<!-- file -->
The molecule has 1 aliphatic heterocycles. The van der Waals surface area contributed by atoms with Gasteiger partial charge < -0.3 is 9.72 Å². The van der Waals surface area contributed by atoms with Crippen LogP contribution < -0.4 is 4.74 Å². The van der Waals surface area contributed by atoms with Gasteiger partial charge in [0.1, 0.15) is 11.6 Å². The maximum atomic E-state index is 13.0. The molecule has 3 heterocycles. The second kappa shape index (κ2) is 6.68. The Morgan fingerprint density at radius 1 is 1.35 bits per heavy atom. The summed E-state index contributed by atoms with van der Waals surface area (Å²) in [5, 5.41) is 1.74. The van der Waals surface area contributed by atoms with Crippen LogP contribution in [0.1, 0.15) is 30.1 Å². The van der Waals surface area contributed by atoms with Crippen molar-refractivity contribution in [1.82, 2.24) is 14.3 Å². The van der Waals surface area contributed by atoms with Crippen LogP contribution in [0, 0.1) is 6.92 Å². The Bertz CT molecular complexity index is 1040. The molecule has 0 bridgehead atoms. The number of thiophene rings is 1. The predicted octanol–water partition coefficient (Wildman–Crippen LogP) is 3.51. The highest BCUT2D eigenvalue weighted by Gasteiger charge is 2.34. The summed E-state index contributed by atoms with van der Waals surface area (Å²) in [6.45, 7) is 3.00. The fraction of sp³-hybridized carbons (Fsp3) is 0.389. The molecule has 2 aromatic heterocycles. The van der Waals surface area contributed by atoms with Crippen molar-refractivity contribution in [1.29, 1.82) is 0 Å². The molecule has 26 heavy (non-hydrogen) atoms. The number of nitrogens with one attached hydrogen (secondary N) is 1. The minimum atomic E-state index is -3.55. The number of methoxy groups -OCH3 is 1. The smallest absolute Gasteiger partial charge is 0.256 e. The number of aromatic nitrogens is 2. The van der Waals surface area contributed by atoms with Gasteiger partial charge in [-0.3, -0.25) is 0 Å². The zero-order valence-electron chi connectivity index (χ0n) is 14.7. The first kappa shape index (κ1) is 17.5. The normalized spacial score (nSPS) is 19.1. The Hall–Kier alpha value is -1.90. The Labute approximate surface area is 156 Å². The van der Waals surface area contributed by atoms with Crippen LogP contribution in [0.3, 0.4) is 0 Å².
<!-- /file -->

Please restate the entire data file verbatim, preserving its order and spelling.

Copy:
The molecule has 1 aliphatic heterocycles. The van der Waals surface area contributed by atoms with Gasteiger partial charge < -0.3 is 9.72 Å². The van der Waals surface area contributed by atoms with Crippen LogP contribution < -0.4 is 4.74 Å². The van der Waals surface area contributed by atoms with Gasteiger partial charge in [0.1, 0.15) is 11.6 Å². The maximum atomic E-state index is 13.0. The molecule has 3 heterocycles. The second kappa shape index (κ2) is 6.68. The Morgan fingerprint density at radius 1 is 1.35 bits per heavy atom. The summed E-state index contributed by atoms with van der Waals surface area (Å²) in [5, 5.41) is 1.74. The van der Waals surface area contributed by atoms with Crippen LogP contribution in [0.1, 0.15) is 30.1 Å². The van der Waals surface area contributed by atoms with Crippen molar-refractivity contribution in [1.82, 2.24) is 14.3 Å². The van der Waals surface area contributed by atoms with Crippen LogP contribution in [0, 0.1) is 6.92 Å². The Bertz CT molecular complexity index is 1040. The molecule has 0 bridgehead atoms. The number of thiophene rings is 1. The predicted octanol–water partition coefficient (Wildman–Crippen LogP) is 3.51. The highest BCUT2D eigenvalue weighted by Gasteiger charge is 2.34. The summed E-state index contributed by atoms with van der Waals surface area (Å²) in [6.45, 7) is 3.00. The fraction of sp³-hybridized carbons (Fsp3) is 0.389. The molecule has 2 aromatic heterocycles. The van der Waals surface area contributed by atoms with Crippen molar-refractivity contribution in [1.29, 1.82) is 0 Å². The molecule has 26 heavy (non-hydrogen) atoms. The number of nitrogens with one attached hydrogen (secondary N) is 1. The minimum atomic E-state index is -3.55. The number of methoxy groups -OCH3 is 1. The smallest absolute Gasteiger partial charge is 0.256 e. The number of aromatic nitrogens is 2. The van der Waals surface area contributed by atoms with Gasteiger partial charge in [-0.3, -0.25) is 0 Å². The zero-order valence-electron chi connectivity index (χ0n) is 14.7. The first kappa shape index (κ1) is 17.5. The normalized spacial score (nSPS) is 19.1. The Hall–Kier alpha value is -1.90. The Labute approximate surface area is 156 Å². The van der Waals surface area contributed by atoms with Crippen LogP contribution in [0.3, 0.4) is 0 Å².